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The Detroit times. [volume] (Detroit, Mich.) 1903-1920, March 06, 1909, FIRST EDITION, Image 1

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No Tainted Ada.
NEW YORK, March 6. — Friends to
day are wondering if the long impris
onment in Sing Swig has unbalanced
the mind of Albert T. Patrick, convict
ed of the murder of Win. Marsh Rice,
ihe Texas millionaire, ten years ago.
Patrick argued his application for free
dom in a hubeas corpus proceeding
before tile appellate division of the
supreme court in Brooklyn, yesterday.
He shouted incoherent and umuzing
accusations ut Recorder Goff, who pre
sided over Patrick’s trial for the mur
der of Rice, and against District At
loriie> Jerome and everybody else con
nected with the prosecution, lie wan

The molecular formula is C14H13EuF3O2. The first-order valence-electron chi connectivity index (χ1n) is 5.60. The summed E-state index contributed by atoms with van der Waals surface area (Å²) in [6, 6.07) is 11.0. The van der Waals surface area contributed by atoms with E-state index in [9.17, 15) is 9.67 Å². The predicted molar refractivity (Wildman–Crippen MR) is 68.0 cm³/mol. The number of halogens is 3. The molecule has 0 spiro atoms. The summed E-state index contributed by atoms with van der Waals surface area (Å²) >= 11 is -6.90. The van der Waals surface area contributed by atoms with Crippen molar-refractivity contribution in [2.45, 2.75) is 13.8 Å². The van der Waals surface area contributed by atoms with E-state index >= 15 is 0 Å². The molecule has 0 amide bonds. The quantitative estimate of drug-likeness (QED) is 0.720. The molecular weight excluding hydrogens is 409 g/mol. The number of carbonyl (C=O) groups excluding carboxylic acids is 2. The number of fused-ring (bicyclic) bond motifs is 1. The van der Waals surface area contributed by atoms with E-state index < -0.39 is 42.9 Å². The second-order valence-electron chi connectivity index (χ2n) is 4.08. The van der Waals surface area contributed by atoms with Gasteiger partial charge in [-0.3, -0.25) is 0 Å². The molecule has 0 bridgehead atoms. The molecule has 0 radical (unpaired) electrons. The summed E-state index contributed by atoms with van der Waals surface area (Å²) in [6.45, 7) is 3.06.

dered far from Die point* oTi which'
tne court hud asked http to argue and
apparently wanted die appellate divis
ion to review.the findings of tile court
of appeals, the court of last resort,
fthich already has passed ou ills case.
At times he wept. Again lie turned
to the spectators In the court and ha r
ialigned them. Again lie addressed
invectives to Assistant District
Attorney Taylor, who appeared tu
oppose his release. Once, at least, the
presiding Judge bad to interrupt and
call him to order.
fie tumbled through Ills argument
ui least four limes during the three i
and half hours he wan Oil his feet. \
Even tbe justices grew drowsy toward
the end uud Jumped with a start each
time lie thundered out the old accusa !
Dons iu»a more vociferous way.
Throughout bis argument Patrick
interred to himself as "the relator ’ |
and never *n the Hist person.
"I an. here to argue before your j
honor,” lie suid, "because the pena*
sentence passed upou the relator is j
more horrible than the death sentence j
could possibly be ”
At another point he said: "The trial |
of the relator was a conspiracy. The!
Rice estate spent S3,UOO.UUO and the!
county of New York spent SIOO,OOO to
send the relator to ills death.
•’When a dishonest Judge and dis
trict attorney can railroad an iunocent
man to prison notwithstanding a seru
tfby of me facts shows him to be per